Additionally, Harmer told the board, the county’s 911 Dispatch system received almost 14,000 calls over the three primary days of storm impact. The average was 3,400 a day, he said, compared to the typical average of 1,700 per day.
The county Contact Center handled almost 10,000 calls during the same three-day period, Harmer noted — “almost a month’s worth.”
Although the county has many older residents who still prefer actual print newspapers to social media, Harmer continued, the county did see a surge of interest in its Twitter and Facebook reports related to Irma. For example, he said, on Twitter, the county recorded 2.4 million “impressions,” referring to the number of views of tweets. On Facebook, he noted, the county registered 252,000 engagements with the public and it had 177,000 views of its hurricane briefing videos.
The county website had 958,000 page views during the same period, he added.
“We are open for business,” Harmer pointed out of county operations, “but we are still in this recovery phase. … We continue to ask for patience.”
Storm debris removal would be “ramping up,” he added, though residents who are able to gather materials into normal, household-size bundles will have their debris picked up more quickly.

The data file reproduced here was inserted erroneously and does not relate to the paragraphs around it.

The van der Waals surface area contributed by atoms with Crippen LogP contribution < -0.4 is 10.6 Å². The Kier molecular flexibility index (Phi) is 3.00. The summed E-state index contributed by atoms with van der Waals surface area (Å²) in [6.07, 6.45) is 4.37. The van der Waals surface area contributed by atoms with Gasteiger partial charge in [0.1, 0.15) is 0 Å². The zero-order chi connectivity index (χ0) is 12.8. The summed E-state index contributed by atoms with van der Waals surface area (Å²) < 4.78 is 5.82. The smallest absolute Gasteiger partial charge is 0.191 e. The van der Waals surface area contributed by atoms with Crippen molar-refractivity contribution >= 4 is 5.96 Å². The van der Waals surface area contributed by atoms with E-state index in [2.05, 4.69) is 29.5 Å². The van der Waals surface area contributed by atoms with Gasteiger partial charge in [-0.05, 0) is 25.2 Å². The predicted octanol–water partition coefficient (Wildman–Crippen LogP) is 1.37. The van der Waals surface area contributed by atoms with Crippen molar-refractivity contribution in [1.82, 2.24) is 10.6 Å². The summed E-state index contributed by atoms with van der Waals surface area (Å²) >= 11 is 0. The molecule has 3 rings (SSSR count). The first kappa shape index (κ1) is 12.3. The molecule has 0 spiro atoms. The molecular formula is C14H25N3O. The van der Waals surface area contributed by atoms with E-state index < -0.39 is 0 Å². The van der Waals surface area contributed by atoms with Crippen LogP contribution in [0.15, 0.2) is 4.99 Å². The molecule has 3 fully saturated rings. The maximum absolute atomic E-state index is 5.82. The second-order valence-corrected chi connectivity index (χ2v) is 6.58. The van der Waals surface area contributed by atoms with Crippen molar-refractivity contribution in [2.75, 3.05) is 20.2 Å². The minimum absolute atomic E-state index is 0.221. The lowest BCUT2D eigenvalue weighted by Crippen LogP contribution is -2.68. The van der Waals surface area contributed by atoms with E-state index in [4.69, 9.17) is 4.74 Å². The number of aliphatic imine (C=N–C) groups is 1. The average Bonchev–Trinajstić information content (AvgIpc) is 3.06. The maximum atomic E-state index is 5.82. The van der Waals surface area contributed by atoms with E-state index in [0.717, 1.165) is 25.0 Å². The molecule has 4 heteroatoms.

Still, he stressed, “You do not have to bag and bundle your storm debris,” noting that some confusion had arisen about an earlier message on the county’s website indicating otherwise.
Removal of large piles of storm debris is scheduled to begin on Monday, Sept. 18, the county website has been reporting, and that will continue until the work has been completed.
On a storm-related business item, Harmer won unanimous support from the commission for a resolution that will allow the county to handle collection of storm debris on private roads and in gated communities. A Florida statute allows such an initiative, Harmer explained, if a county government board approves the appropriate resolution to implement the action.
“We would typically only do this if we get [Federal Emergency Management Act] reimbursement,” he pointed out.
The law also requires the county to provide a written update on the nature of the debris it picks up from those areas, he said.
Commissioner Detert made the motion to approve the collections in gated communities and on private roads; Commissioner Michael Moran seconded it.
Assessing operations after the storm